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The Laws
     

The Laws

4.0 2
by Plato
 

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Plato's Republic represents his great unattainable ideal: a model society governed by Guardians trained in moral philosophy. But in the real world - where philosopher-kings are in short supply - Plato knew that the only foundation for stable and just society is the rule of law. In this, his last and longest dialogue, therefore, he sets out in fascinating

Overview

Plato's Republic represents his great unattainable ideal: a model society governed by Guardians trained in moral philosophy. But in the real world - where philosopher-kings are in short supply - Plato knew that the only foundation for stable and just society is the rule of law. In this, his last and longest dialogue, therefore, he sets out in fascinating detail a comprehensive system of legislation to cover every aspect of his life - from sexual conduct to sport, from drinking parties (as a means of education) to divorce. His extraordinary achievement is put into context by Professor Saunders's fine Introduction, which looks at Plato's whole career against its historical background and shows that if modern critics have rightly found some totalitarian tendencies in Plato, he is still a uniquely stimulating and provocative writer.

Product Details

ISBN-13:
9781605018928
Publisher:
MobileReference
Publication date:
01/01/2010
Series:
Mobi Classics
Sold by:
Barnes & Noble
Format:
NOOK Book
File size:
371 KB

Meet the Author

PLATO was born about 427 B.C.E. into the distinguished Athenian family of Ariston and Perictione. Although interested in politics as a young man, he became disenchanted with the cruel and immoral behavior of Athenian rulers. Some small ray of hope emerged when Athens deposed its dictators and established a democracy; however, when the citizens put the philosopher Socrates on trial and later executed him for impiety, Plato left Athens to travel abroad.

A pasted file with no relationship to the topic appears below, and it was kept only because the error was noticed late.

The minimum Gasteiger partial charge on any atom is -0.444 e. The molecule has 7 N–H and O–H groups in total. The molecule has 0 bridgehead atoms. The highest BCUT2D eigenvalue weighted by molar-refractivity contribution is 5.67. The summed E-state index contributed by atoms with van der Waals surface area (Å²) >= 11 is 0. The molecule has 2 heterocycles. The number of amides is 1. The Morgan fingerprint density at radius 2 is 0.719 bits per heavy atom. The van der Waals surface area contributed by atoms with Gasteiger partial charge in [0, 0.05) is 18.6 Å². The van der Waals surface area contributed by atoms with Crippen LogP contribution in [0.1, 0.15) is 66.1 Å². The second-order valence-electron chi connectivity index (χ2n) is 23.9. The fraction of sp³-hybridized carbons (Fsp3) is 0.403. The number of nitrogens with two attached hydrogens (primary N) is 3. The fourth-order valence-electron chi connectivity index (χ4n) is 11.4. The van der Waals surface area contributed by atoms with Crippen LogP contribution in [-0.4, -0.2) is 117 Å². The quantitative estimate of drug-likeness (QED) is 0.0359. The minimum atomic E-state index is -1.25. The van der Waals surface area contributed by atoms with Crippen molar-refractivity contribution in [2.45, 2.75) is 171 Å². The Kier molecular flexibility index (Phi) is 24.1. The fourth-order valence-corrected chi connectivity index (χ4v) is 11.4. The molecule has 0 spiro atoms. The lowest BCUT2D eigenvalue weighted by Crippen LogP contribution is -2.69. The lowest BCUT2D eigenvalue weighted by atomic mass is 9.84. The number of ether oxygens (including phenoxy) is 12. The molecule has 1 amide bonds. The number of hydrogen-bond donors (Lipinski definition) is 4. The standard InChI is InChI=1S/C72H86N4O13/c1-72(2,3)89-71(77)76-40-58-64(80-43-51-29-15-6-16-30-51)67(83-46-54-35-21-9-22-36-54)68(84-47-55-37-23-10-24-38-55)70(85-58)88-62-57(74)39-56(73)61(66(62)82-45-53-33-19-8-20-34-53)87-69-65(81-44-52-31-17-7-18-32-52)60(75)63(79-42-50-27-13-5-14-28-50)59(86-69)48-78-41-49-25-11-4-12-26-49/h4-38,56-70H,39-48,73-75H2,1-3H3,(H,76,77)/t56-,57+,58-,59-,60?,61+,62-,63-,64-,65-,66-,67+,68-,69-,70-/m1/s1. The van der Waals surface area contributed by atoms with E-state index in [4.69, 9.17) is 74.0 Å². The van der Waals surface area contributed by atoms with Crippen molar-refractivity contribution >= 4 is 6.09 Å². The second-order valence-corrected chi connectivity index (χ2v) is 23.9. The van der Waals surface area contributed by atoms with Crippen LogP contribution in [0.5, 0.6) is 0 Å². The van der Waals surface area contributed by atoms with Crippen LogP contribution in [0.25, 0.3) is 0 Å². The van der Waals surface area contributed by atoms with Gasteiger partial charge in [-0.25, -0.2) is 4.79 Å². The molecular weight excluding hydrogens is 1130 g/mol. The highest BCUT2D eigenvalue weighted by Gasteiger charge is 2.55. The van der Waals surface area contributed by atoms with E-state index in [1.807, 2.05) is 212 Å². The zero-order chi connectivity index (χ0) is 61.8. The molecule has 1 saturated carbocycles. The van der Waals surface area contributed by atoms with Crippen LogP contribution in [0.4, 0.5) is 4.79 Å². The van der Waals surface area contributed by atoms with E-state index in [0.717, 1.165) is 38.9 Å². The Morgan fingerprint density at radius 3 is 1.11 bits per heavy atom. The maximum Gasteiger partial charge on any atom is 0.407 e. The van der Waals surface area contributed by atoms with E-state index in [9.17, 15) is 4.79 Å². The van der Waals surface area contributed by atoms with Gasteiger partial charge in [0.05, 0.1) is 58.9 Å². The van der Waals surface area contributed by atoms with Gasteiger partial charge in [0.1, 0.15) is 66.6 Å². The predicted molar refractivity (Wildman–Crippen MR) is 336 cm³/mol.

In 387 B.C.E., Plato finally returned to Athens and created the Academy, an intellectual center for philosophy and science that offered scholarly training in such fields as astronomy, biological sciences, mathematics, and political science. From this influen­tial institution emerged Aristotle, Plato's most famous student. Plato dedicated himself to the Academy until his death in about 347 B.C.E.

During his lifetime Plato wrote a number of supremely important dialogues, which presented and critically analyzed significant philosophical ideas in metaphysics, epistemology, ethics, and social and political philosophy—all of which con­tinue to engage posterity. His better-known dialogues include: The Apology, Cratylus, Crito, Euthyphro, Gorgias, The Laws, Meno, Parmenides, Phaedo, Phaedrus, Protagoras, The Repub­lic, The Sophist, The Symposium, Theaetetus, and Timaeus.

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The Laws 4 out of 5 based on 0 ratings. 2 reviews.
Anonymous More than 1 year ago
Anonymous More than 1 year ago